Ok, ladies and gents, I just couldn't take it any longer! The out of the box navigation for blogs is less than ideal and although I will be soon investigating different content query web parts to accomplish the same thing, I went ahead a build a new one. Essentially, I wanted a grouping of blog articles in some sort of tree view as a web part. Simple right? The answer to this is actually yes. What I will plan to do here is simply write a quick code base and deploy to my site. At that point, I can just add my web part and ta-da, workie workie.


  1. Create a CAML query based on the "Posts" list that just orders the posts by publish date. This will look something like:

using (SPWeb spWeb = SPContext.Current.Web)


string DocumentLib = "Posts";

string sUrl = spWeb.Url;

string PostDate = string.Empty;

SPList list = spWeb.Lists[DocumentLib];// here DocumentLib is name of the name of documentlibrary we are passing

SPQuery docQuery = new SPQuery();

docQuery.ViewFields = @"<FieldRef Name=""LinkTitle""/>";

docQuery.ViewFields += @"<FieldRef Name=""PublishedDate""/>";

string CamlQ =


<FieldRef Name=""PublishedDate"" Ascending=""False"" />


docQuery.Query = CamlQ;


  1. Loop through these posts creating a string representation of XML that looks something like:

sBlogs = @"<?xml version=""1.0"" encoding=""utf-8"" ?>";

sBlogs += @"<BlogPosts>";

SPListItemCollection docList = list.GetItems(docQuery);

foreach (SPListItem item in docList)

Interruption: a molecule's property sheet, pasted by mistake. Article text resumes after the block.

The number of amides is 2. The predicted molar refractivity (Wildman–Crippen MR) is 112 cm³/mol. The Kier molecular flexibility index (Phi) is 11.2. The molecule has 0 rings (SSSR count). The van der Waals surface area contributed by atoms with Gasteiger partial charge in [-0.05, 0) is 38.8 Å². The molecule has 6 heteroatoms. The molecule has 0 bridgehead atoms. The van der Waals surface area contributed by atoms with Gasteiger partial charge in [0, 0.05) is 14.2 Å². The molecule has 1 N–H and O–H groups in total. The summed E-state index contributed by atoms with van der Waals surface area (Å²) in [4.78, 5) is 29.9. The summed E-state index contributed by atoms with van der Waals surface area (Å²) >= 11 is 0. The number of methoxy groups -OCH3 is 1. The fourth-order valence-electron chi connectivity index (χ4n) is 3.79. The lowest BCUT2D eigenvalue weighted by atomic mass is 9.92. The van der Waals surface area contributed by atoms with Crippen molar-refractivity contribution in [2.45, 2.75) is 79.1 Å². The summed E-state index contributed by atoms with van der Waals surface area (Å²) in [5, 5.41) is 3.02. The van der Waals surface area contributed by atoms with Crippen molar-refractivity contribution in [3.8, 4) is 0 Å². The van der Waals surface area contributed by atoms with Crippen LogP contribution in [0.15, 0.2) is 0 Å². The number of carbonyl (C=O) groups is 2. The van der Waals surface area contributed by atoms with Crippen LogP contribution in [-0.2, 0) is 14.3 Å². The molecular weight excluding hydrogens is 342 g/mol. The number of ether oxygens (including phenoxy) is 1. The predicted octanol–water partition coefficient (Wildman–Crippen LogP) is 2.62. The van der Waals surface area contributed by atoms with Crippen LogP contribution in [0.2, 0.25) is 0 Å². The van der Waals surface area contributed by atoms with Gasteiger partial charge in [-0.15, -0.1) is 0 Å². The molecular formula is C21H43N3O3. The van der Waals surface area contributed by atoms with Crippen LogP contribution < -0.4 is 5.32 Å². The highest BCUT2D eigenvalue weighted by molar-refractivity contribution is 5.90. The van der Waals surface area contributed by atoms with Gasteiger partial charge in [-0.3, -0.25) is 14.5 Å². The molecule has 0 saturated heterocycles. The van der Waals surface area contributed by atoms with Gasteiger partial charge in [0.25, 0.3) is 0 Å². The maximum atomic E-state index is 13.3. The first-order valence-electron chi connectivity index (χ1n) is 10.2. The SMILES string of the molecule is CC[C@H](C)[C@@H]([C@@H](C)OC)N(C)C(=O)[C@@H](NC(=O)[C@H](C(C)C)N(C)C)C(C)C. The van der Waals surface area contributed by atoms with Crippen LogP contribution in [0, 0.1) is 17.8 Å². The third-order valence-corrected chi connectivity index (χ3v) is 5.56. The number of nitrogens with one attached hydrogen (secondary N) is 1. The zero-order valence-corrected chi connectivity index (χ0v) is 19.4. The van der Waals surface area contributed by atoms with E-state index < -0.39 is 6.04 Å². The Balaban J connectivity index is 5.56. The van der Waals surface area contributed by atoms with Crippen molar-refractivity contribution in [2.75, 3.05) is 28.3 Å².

DateTime PublishedDate = DateTime.Parse(item["PublishedDate"].ToString());

if (PostDate != PublishedDate.ToString("MMMM yyyy"))


//Make sure not first time through loop

if (PostDate != string.Empty)


sBlogs += @"</PostMonth>";


PostDate = PublishedDate.ToString("MMMM yyyy");

sBlogs += @"<PostMonth name=""" + PostDate + @""">";


sBlogs += @"<PostName name=""" + item["LinkTitle"].ToString() + @""" url=""" + sUrl + @"/Lists/Posts/Post.aspx?ID=" + item.ID.ToString() + @"""/>";


sBlogs += @"</PostMonth>";

sBlogs += @"</BlogPosts>";


return sBlogs;



  1. Create an XML Data Source and attach your bindings accordingly

XmlDataSource xBlogPosts = new XmlDataSource();

xBlogPosts.EnableCaching = false;

XmlDocument xXMLDoc = new XmlDocument();

TreeNodeBinding tnbTop = new TreeNodeBinding();

TreeNodeBinding tnbMonth = new TreeNodeBinding();

TreeNodeBinding tnbName = new TreeNodeBinding();

string sXMLDoc = string.Empty;



if (!Page.IsPostBack)


//Create XML

sXMLDoc = GetBlogPosts();

//Load XML DataSource


xBlogPosts.Data = xXMLDoc.InnerXml;


  1. You will then set your XPath to narrow down your tree

xBlogPosts.XPath = "BlogPosts/PostMonth";


  1. Create a Treeview and set the XML Datasource be the binding

//Create TreeNode Bindings

tnbTop.DataMember = "BlogPosts";

tnbTop.Text = "Blog Posts";

tnbMonth.DataMember = "PostMonth";

tnbMonth.TextField = "name";

tnbName.DataMember = "PostName";

tnbName.TextField = "name";

tnbName.NavigateUrlField = "url";

//Associate TreeView Bindings








  1. Add the tree view through the RenderChildren method as explained in an earlier post here.



  1. Make sure you dispose your objects that you explicitly instantiate


xBlogPosts = null;

xXMLDoc = null;

tnbTop = null;

tnbMonth = null;

tnbName = null;


tv = null;


  1. Build and deploy your finished webpart
  2. Add the webpart to the page(s) in question


Finishing touches

For full sample of the code, simply email me or send comment. I have uploaded the cs file, however, anonymous access is not yet enabled. I was tired of writing the code in the blog all the time, so figured I would try a different approach this time.

The end product looks something like:



Pretty cool huh?